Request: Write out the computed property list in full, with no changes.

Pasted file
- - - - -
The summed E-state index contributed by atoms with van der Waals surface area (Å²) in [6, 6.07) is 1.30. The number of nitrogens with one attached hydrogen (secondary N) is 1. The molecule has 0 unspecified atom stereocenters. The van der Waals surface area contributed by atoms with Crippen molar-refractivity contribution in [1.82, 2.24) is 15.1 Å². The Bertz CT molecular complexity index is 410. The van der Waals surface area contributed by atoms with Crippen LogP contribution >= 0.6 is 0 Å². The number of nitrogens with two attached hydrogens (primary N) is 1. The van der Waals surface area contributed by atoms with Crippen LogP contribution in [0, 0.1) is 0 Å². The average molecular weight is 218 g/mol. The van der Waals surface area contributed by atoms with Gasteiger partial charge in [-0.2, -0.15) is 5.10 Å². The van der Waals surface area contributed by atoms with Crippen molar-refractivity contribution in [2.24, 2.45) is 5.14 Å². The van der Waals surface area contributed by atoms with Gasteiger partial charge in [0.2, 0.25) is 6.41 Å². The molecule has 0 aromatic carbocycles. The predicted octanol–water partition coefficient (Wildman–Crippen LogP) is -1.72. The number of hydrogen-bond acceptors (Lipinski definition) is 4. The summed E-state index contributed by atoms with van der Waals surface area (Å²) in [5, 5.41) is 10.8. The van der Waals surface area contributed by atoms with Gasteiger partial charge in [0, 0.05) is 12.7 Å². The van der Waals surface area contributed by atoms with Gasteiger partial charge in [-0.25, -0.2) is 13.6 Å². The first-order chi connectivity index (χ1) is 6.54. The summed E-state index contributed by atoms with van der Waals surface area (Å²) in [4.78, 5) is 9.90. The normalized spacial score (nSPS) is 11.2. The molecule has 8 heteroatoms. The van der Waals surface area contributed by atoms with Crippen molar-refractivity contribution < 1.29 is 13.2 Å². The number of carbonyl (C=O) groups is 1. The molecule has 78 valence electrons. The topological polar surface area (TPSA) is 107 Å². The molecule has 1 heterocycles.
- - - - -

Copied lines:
The summed E-state index contributed by atoms with van der Waals surface area (Å²) in [6, 6.07) is 1.30. The number of nitrogens with one attached hydrogen (secondary N) is 1. The molecule has 0 unspecified atom stereocenters. The van der Waals surface area contributed by atoms with Crippen molar-refractivity contribution in [1.82, 2.24) is 15.1 Å². The Bertz CT molecular complexity index is 410. The van der Waals surface area contributed by atoms with Crippen LogP contribution >= 0.6 is 0 Å². The number of nitrogens with two attached hydrogens (primary N) is 1. The van der Waals surface area contributed by atoms with Crippen LogP contribution in [0, 0.1) is 0 Å². The average molecular weight is 218 g/mol. The van der Waals surface area contributed by atoms with Gasteiger partial charge in [-0.2, -0.15) is 5.10 Å². The van der Waals surface area contributed by atoms with Crippen molar-refractivity contribution in [2.24, 2.45) is 5.14 Å². The van der Waals surface area contributed by atoms with Gasteiger partial charge in [0.2, 0.25) is 6.41 Å². The molecule has 0 aromatic carbocycles. The predicted octanol–water partition coefficient (Wildman–Crippen LogP) is -1.72. The number of hydrogen-bond acceptors (Lipinski definition) is 4. The summed E-state index contributed by atoms with van der Waals surface area (Å²) in [5, 5.41) is 10.8. The van der Waals surface area contributed by atoms with Gasteiger partial charge in [0, 0.05) is 12.7 Å². The van der Waals surface area contributed by atoms with Gasteiger partial charge in [-0.25, -0.2) is 13.6 Å². The first-order chi connectivity index (χ1) is 6.54. The summed E-state index contributed by atoms with van der Waals surface area (Å²) in [4.78, 5) is 9.90. The normalized spacial score (nSPS) is 11.2. The molecule has 8 heteroatoms. The van der Waals surface area contributed by atoms with Crippen molar-refractivity contribution < 1.29 is 13.2 Å². The number of carbonyl (C=O) groups is 1. The molecule has 78 valence electrons. The topological polar surface area (TPSA) is 107 Å². The molecule has 1 heterocycles.